July 9, 2019


Kansas City Area Education News

This Couple Wants To Turn An Abandoned Kansas City Block Into A Vibrant Community

by Gina Kaufmann, KCUR 89.3

The night of his high school graduation, Daniel Edwards and his friends looked out at Kansas City from a fourth-floor window at Lincoln College Preparatory Academy on 21st and Woodland. They could see vacant property in every direction, and as they prepared to head off into the world, they joked about coming back as grown-ups to buy an empty block and start their own neighborhood.  That’s basically what Edwards and his wife Ebony are doing right now.

Missouri/Kansas Education News

School leaders discuss safety at conference in Springfield, Mo.

By Nikki Ogle, KY3 News

The Missouri School Board Association puts on the Safe Schools and Colleges Conference with its Center for Education Safety. This is the twelfth year for the conference, but the first time it was held in Springfield. “School safety isn’t just a school issue, it’s a community issue,” said Gerry Lee. Lee is the Associate Executive Director with the MSBA and leads the Center for Education Safety. He’s also a member of the Springfield Public Schools school board. He said collaboration is key when it comes to keeping kids safe. He said the conference is for “schools, board members, law enforcement, school resource officers, state agencies” and parents.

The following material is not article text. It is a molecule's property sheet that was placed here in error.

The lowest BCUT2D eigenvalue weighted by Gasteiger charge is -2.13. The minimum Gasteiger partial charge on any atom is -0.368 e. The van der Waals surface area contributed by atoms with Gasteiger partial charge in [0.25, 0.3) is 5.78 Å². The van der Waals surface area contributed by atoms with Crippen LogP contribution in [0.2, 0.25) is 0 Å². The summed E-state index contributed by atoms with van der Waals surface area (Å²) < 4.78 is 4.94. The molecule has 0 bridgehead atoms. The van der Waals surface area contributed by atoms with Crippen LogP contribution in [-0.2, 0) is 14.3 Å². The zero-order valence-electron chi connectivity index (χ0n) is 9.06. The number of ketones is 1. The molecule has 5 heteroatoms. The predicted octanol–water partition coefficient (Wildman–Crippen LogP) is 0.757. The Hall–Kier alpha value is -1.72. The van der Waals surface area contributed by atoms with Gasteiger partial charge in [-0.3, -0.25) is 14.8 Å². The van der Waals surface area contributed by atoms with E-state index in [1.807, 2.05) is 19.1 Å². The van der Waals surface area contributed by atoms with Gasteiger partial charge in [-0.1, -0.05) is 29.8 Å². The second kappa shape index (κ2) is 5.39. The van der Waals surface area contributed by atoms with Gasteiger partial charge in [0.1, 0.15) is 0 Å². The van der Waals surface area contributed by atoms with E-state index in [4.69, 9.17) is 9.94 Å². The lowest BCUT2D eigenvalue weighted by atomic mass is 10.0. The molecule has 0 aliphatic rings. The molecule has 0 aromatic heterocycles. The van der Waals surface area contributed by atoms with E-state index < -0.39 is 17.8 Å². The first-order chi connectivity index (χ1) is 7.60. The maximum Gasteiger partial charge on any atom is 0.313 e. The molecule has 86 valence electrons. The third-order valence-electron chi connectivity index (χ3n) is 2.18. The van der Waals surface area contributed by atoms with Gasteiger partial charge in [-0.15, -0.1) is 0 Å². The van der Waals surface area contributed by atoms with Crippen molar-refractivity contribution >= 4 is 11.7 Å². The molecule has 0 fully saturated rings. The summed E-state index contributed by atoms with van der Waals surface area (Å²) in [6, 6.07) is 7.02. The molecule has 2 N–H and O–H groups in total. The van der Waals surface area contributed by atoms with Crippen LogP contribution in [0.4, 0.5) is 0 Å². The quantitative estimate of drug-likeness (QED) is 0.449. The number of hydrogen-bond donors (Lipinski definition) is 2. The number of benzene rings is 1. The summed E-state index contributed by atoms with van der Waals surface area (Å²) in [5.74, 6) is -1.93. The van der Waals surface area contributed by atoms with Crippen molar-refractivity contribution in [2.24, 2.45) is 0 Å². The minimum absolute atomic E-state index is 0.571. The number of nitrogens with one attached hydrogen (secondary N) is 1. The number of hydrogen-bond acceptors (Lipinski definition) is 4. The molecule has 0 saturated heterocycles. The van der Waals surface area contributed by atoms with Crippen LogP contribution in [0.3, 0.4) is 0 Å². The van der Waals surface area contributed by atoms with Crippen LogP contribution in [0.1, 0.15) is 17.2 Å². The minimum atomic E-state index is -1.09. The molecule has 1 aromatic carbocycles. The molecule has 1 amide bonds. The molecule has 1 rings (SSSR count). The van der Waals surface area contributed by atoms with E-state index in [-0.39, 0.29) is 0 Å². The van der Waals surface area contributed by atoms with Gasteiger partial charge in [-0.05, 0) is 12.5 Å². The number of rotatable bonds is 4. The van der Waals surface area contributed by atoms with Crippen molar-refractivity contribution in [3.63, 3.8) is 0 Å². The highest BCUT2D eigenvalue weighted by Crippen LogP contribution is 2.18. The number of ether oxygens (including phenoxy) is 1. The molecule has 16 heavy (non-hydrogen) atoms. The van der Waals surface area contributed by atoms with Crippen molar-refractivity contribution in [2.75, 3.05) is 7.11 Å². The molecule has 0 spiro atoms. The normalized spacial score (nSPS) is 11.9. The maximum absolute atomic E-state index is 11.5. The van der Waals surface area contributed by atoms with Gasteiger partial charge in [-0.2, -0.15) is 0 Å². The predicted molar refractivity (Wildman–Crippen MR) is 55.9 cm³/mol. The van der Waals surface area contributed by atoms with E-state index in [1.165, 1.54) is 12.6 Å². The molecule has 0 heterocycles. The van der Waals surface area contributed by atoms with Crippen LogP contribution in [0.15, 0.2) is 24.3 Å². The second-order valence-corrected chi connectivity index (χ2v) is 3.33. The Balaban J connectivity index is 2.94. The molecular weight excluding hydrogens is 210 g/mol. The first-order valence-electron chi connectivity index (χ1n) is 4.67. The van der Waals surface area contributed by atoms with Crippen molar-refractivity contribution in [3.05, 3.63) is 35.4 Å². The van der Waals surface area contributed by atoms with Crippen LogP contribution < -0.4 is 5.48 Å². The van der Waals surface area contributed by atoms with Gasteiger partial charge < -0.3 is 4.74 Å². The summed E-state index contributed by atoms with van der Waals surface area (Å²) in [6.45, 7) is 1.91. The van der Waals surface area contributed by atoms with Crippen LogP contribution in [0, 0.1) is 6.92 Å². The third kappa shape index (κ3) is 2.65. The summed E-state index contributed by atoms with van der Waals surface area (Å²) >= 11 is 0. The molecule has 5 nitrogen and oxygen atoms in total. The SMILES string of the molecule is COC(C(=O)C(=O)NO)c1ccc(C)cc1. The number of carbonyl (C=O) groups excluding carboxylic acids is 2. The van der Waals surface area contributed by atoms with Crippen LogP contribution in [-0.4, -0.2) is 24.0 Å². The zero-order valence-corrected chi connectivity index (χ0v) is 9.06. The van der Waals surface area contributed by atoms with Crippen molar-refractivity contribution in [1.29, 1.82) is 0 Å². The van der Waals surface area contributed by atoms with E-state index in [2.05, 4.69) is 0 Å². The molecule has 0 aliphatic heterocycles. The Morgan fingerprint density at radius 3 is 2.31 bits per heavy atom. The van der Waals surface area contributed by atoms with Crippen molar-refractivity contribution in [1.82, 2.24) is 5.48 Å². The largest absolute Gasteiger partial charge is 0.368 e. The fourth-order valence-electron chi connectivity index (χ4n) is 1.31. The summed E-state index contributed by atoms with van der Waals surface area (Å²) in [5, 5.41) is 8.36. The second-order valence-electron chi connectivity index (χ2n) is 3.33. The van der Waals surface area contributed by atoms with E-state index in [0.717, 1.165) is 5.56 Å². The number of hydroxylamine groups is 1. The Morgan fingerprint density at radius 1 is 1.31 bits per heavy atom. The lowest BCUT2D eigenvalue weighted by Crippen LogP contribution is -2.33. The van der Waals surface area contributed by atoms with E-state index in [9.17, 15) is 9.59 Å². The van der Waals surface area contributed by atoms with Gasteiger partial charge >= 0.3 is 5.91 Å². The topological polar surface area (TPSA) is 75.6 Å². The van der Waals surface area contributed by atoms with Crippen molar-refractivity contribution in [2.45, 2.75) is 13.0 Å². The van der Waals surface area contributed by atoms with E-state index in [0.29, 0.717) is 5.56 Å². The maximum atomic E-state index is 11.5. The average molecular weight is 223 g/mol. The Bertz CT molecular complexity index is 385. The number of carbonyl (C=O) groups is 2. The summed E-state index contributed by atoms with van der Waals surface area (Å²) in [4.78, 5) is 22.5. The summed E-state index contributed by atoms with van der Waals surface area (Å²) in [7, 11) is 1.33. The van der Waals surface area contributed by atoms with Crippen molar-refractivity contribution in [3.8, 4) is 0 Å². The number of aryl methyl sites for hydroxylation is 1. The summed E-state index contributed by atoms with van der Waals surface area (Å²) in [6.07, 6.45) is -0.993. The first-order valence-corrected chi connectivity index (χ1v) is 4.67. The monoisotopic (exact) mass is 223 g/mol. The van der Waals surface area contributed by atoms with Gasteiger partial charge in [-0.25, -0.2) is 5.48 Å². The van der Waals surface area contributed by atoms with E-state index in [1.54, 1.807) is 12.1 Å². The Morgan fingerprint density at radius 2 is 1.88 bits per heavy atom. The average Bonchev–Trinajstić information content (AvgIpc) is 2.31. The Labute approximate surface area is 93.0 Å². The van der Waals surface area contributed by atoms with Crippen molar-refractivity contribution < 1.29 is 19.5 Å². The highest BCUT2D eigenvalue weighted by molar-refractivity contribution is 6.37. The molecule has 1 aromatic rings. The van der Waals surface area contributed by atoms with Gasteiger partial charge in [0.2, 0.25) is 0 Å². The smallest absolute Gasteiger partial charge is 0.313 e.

National Education News

School Police Operations to Get an Overhaul in Two Big-City Districts

By Stephen Sawchuk, Education Week
Two of the nation’s largest school districts are revising their approach to school policing, highlighting an ongoing, complex debate in these post-Parkland days: Do police belong in schools? When—and under what conditions—should they be used?  New York Mayor Bill de Blasio late last month announced the first revision in 20 years to the agreement between the city’s school district and police department. The new pact moves away from a so-called “zero tolerance” approach to one minimizing police intervention in schools, and the city is coupling it with a flood of social and mental-health resources meant to curb disruptions before they escalate.